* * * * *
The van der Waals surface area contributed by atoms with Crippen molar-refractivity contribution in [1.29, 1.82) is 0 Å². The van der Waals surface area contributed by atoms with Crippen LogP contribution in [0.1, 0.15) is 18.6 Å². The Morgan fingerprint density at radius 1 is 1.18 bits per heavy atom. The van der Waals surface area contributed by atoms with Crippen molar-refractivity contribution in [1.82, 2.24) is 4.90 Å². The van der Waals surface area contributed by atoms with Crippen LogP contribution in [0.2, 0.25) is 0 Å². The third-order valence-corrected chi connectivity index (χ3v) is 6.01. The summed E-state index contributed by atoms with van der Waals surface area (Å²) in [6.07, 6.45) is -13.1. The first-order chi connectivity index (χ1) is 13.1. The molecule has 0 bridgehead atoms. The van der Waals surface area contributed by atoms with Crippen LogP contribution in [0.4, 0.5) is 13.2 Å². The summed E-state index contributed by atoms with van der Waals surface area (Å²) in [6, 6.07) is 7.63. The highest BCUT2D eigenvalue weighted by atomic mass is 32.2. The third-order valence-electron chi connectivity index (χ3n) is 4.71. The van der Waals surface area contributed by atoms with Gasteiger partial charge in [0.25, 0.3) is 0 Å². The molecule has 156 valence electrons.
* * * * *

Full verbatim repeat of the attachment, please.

The van der Waals surface area contributed by atoms with Crippen molar-refractivity contribution in [1.29, 1.82) is 0 Å². The van der Waals surface area contributed by atoms with Crippen LogP contribution in [0.1, 0.15) is 18.6 Å². The Morgan fingerprint density at radius 1 is 1.18 bits per heavy atom. The van der Waals surface area contributed by atoms with Crippen molar-refractivity contribution in [1.82, 2.24) is 4.90 Å². The van der Waals surface area contributed by atoms with Crippen LogP contribution in [0.2, 0.25) is 0 Å². The third-order valence-corrected chi connectivity index (χ3v) is 6.01. The summed E-state index contributed by atoms with van der Waals surface area (Å²) in [6.07, 6.45) is -13.1. The first-order chi connectivity index (χ1) is 13.1. The molecule has 0 bridgehead atoms. The van der Waals surface area contributed by atoms with Crippen LogP contribution in [0.4, 0.5) is 13.2 Å². The summed E-state index contributed by atoms with van der Waals surface area (Å²) in [6, 6.07) is 7.63. The highest BCUT2D eigenvalue weighted by atomic mass is 32.2. The third-order valence-electron chi connectivity index (χ3n) is 4.71. The van der Waals surface area contributed by atoms with Gasteiger partial charge in [0.25, 0.3) is 0 Å². The molecule has 156 valence electrons.